Fellow Since 1992
Backward Society Education (BASE)
This profile was prepared when Dilli Chaudhary was elected to the Ashoka Fellowship in 1992.
The New Idea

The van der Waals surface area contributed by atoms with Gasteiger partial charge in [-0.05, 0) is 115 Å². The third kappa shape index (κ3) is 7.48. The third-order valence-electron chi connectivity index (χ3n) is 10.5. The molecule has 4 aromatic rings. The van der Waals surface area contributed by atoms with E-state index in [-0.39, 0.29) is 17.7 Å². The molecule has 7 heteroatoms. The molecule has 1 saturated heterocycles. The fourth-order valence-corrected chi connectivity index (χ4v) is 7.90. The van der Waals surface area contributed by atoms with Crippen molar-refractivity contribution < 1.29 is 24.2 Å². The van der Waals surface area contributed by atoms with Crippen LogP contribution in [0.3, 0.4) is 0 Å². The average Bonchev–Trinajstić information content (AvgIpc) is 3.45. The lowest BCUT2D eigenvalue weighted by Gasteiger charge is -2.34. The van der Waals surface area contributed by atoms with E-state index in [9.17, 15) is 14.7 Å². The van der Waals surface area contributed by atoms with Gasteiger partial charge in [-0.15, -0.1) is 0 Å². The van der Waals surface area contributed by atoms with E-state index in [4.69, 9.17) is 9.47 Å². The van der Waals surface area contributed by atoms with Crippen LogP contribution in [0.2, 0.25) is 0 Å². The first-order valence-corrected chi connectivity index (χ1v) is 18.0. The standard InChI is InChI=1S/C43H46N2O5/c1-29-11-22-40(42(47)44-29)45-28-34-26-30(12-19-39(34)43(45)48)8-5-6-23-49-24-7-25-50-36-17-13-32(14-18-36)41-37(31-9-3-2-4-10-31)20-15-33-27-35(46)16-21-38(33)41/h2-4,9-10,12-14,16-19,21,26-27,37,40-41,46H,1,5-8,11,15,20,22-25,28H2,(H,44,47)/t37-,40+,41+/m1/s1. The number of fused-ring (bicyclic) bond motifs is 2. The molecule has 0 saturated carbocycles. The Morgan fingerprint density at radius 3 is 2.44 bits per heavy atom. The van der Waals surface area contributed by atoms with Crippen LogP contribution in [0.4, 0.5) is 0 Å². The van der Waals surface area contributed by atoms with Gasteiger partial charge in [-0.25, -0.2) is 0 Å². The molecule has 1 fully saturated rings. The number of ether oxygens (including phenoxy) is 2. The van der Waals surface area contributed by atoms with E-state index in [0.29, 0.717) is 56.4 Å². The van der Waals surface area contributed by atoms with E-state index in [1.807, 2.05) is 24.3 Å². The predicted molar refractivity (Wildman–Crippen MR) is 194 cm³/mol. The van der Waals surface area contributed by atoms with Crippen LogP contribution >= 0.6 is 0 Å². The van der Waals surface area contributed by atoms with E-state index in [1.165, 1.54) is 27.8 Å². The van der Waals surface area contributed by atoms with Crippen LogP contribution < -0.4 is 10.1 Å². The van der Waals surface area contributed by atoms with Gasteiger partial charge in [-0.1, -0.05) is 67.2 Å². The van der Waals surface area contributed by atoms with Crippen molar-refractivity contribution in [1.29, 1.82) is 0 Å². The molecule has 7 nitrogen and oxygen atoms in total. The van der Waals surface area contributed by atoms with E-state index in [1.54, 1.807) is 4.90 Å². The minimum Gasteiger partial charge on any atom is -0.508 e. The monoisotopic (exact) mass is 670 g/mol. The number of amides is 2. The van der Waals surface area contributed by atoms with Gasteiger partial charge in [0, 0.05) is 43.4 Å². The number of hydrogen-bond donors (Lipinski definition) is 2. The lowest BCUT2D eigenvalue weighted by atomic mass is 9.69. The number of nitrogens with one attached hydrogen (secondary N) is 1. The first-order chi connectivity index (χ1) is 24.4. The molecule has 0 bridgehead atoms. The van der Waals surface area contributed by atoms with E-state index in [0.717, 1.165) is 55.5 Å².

Almost half of Nepal's population consists of tribal groups just now coming to grips with the modern world. Isolated by the country's steep mountains, malaria in the lowlands, and rulers who blocked the creation of schools until the 1950s even for the majority, these groups only now have a critical mass of youngsters recognizing that education is important. Dilli Chaudary is a part of that new generation. A member of the Tharu tribal community, one of the country's largest and most exploited, Dilli negotiated with landowners to let their indentured servants, because of prior debts, come to study after work in the evening. He organized simple night classrooms with a blackboard, pencil, and notebook for each student, a kerosene light, and a teacher (initially volunteers). He supplemented these literacy classes with instruction on how to generate income independent of the landowners, be it through rabbit raising or mushrooms_ important both to build economic independence and to make the benefits of education more immediately obvious, especially to the older generation. Initially, Dilli had to go door-to-door and organize youth groups and events to encourage the Tharu to participate. As his results became clearer, more and more people came. He particularly reached out to young women, who traditionally were even less likely to have the opportunity to become literate than were men. (In Nepal as a whole only eighteen percent of the women are literate; the average is even lower for Tharu women.) Now women constitute the majority of his students. Dilli's organization presently conducts literacy classes in sixty villages in the Dang district and has 120 teachers (chiefly volunteers) and more than 5,000 students. While still working to expand the program in Tharu communities, he eventually plans to spread his approach to other tribal communities.